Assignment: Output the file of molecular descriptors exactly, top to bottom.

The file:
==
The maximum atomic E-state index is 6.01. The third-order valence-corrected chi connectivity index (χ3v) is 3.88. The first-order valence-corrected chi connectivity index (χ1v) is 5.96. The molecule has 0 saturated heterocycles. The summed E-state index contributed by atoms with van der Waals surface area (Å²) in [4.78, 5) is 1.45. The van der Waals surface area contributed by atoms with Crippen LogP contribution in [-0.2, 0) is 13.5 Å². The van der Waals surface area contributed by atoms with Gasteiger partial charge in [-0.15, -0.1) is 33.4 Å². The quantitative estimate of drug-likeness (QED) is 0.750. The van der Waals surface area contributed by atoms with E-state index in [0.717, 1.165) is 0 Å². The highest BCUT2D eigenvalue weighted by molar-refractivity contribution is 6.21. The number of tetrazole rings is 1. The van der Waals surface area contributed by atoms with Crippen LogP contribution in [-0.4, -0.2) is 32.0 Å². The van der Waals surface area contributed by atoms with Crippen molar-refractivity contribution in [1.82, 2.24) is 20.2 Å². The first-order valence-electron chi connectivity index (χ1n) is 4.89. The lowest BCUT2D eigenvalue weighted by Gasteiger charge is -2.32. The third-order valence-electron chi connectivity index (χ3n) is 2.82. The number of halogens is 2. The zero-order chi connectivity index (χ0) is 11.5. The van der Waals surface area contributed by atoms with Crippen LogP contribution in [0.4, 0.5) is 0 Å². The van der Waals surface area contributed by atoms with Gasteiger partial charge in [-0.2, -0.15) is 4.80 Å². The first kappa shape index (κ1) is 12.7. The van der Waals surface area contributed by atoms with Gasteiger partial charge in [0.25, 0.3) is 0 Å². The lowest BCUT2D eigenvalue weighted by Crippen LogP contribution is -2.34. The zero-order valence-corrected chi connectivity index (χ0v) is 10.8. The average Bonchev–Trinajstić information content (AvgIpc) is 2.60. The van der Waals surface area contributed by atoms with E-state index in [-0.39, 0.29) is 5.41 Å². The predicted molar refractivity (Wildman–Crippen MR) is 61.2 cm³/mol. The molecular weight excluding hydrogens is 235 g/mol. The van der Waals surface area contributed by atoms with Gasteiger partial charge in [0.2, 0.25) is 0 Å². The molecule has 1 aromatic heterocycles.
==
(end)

The maximum atomic E-state index is 6.01. The third-order valence-corrected chi connectivity index (χ3v) is 3.88. The first-order valence-corrected chi connectivity index (χ1v) is 5.96. The molecule has 0 saturated heterocycles. The summed E-state index contributed by atoms with van der Waals surface area (Å²) in [4.78, 5) is 1.45. The van der Waals surface area contributed by atoms with Crippen LogP contribution in [-0.2, 0) is 13.5 Å². The van der Waals surface area contributed by atoms with Gasteiger partial charge in [-0.15, -0.1) is 33.4 Å². The quantitative estimate of drug-likeness (QED) is 0.750. The van der Waals surface area contributed by atoms with E-state index in [0.717, 1.165) is 0 Å². The highest BCUT2D eigenvalue weighted by molar-refractivity contribution is 6.21. The number of tetrazole rings is 1. The van der Waals surface area contributed by atoms with Crippen LogP contribution in [-0.4, -0.2) is 32.0 Å². The van der Waals surface area contributed by atoms with Crippen molar-refractivity contribution in [1.82, 2.24) is 20.2 Å². The first-order valence-electron chi connectivity index (χ1n) is 4.89. The lowest BCUT2D eigenvalue weighted by Gasteiger charge is -2.32. The third-order valence-electron chi connectivity index (χ3n) is 2.82. The number of halogens is 2. The zero-order chi connectivity index (χ0) is 11.5. The van der Waals surface area contributed by atoms with Crippen LogP contribution in [0.4, 0.5) is 0 Å². The van der Waals surface area contributed by atoms with Gasteiger partial charge in [-0.2, -0.15) is 4.80 Å². The first kappa shape index (κ1) is 12.7. The van der Waals surface area contributed by atoms with Gasteiger partial charge in [0.25, 0.3) is 0 Å². The lowest BCUT2D eigenvalue weighted by Crippen LogP contribution is -2.34. The zero-order valence-corrected chi connectivity index (χ0v) is 10.8. The average Bonchev–Trinajstić information content (AvgIpc) is 2.60. The van der Waals surface area contributed by atoms with E-state index in [-0.39, 0.29) is 5.41 Å². The predicted molar refractivity (Wildman–Crippen MR) is 61.2 cm³/mol. The molecular weight excluding hydrogens is 235 g/mol. The van der Waals surface area contributed by atoms with Gasteiger partial charge in [0.2, 0.25) is 0 Å². The molecule has 1 aromatic heterocycles.